Friday, March 7, 2014

Custom Mobile Testing Framework

    Hi guys, in this article I'll try to share with all of you my approach in SQA - Mobile applications. I'm still novice with Mobile applications, so if you find any gaps - please tell me about it, so I can correct them.
In this "Custom" Mobile Testing Framework I use the MVC design pattern to help me with the Testing system. I believe that the QA Engineers should create Software Systems for each Software under test. So basically first I'll show you  the "big picture" of the framework 

  • Automate user interaction: Simulate user interaction programmatically by using the SeeTest software tool
  • Specify expectations with screenshots
  • Document test results (passed/failed tests, for each test: stepwise documentation with screenshot and description)
  • Separation between ImageRepository and Testing logic for supporting multiple languages while keeping the same test logic
  • Determine code coverage (line coverage, function coverage, branch coverage, relative coverage contribution per test case)
  • Analyze system calls (e.g. list writes to file system)
    In General we must understand the platform. Testing on Android or Windows Phone is not the same as testing on iOS. The testing tools and frameworks available for each platform are significantly different. (e.g. Android uses Java while iOS uses Objective-C, UI layouts are built differently on each platform, UI testing frameworks also work very differently in platforms). Now I'm using Windows Phone 8 - based application. 

     A mobile testing strategy is not complete without testing the integration between server backends and mobile clients. This is especially true when the release cycles of the mobile clients and backends are very different. A replay test strategy can be very effective at preventing backends from breaking mobile clients. The theory behind this strategy is to simulate mobile clients by having a set of golden request and response files that are known to be correct. The replay test suite should then send golden requests to the backend server and assert that the response returned by the server matches the expected golden response. Since client/server responses are often not completely deterministic, you will need to utilize a diffing tool that can ignore expected differences. To make this strategy successful you need a way to seed a repeatable data set on the backend and make all dependencies that are not relevant to your backend hermetic. Using in-memory servers with fake data or an RPC replay to external dependencies are good ways of achieving repeatable data sets and hermetic environments.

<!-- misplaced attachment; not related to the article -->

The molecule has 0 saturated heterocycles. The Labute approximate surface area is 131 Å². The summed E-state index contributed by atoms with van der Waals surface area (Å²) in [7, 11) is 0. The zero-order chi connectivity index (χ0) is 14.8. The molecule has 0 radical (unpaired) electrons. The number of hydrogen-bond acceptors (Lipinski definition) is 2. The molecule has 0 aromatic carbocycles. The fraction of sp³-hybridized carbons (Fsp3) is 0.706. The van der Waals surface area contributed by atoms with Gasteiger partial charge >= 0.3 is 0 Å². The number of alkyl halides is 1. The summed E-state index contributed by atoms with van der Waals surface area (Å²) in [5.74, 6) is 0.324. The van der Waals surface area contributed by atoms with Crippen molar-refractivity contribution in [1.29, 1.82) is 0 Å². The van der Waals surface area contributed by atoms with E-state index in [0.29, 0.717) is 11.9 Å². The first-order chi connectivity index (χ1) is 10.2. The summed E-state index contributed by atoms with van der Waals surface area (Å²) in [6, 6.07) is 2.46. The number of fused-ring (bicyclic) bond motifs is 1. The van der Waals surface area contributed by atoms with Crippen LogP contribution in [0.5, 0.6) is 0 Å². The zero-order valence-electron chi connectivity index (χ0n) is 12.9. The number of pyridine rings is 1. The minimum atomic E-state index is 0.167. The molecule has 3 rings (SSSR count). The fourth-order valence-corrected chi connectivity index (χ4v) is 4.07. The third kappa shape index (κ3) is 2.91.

Let's get back to the MVC design pattern. We need to determine how we are going to use our Models, Views and Controllers. 


 As I said I am using C#, Visual Studio 2012 and the SeeTest. After everything is ready (download and setup) I connect the real WP8 Mobile device via USB and record a test via the SeeTest Studio. Depending from our QA team, we can divide the roles to suits us best. If we are 2 QA Engineers (Manual and Automation), so the for the Test Case Design and generating Views I will use the more experienced Manual tester. The test implementation and environment setup I will do myself (.Net, VS2012, Tortoise SVN and Seetest). The heavy documentation is divided equaly for each team member. 

    In order to get our Views, we used the  SeeTest Object Spy and divide each WP8 Panorama according to the business logic in separate Object repositories (Login, News...). And, they can be easily reused and maintained

   The Models I get form the SeeTest Visual studio Pulg-in Such as Client and ProjectBaseDirectory.  
 MORE details can be found if you navigate to Export a Code to C-sharp (MSTest, NUnit). By doing this I am able to extend this framework with behavior-driven development (abbreviated BDD) and use the Specflow.

   In the Controller I implement the actions/steps that use the Views and the Models. This is sample Test case code. In this Login functionality scenario, the test navigates through different panorama views (using different object re-positions and elements), so in order to keep the high quality code I've added two Properties. One for each repository name (the SeeTest Model uses dictionaries to keep the data).

   Now let's talk a little bit about the Hybrid test automation frameworks.  They are so important to me because I see in them two of my favourite concepts: Software evolution and Autonomic computing. Basically the Hybrid testing framework  will combine Keyword-driven testingData-driven testing and Modularity-driven testing. And, in this Custom framework I take and extend exactly all that, as shown below:

    As for the Test data that we will be using  – A good option is to create a test data generator tool! This will increase our flexibility to test different scenarios in the future. Lets use as example a Custom Random Emails/Names/Phones/Addressess  Generator. 

And this is the workflow of the Framework:


    This approach is still in "development" so I plan to update the article and to improve them.

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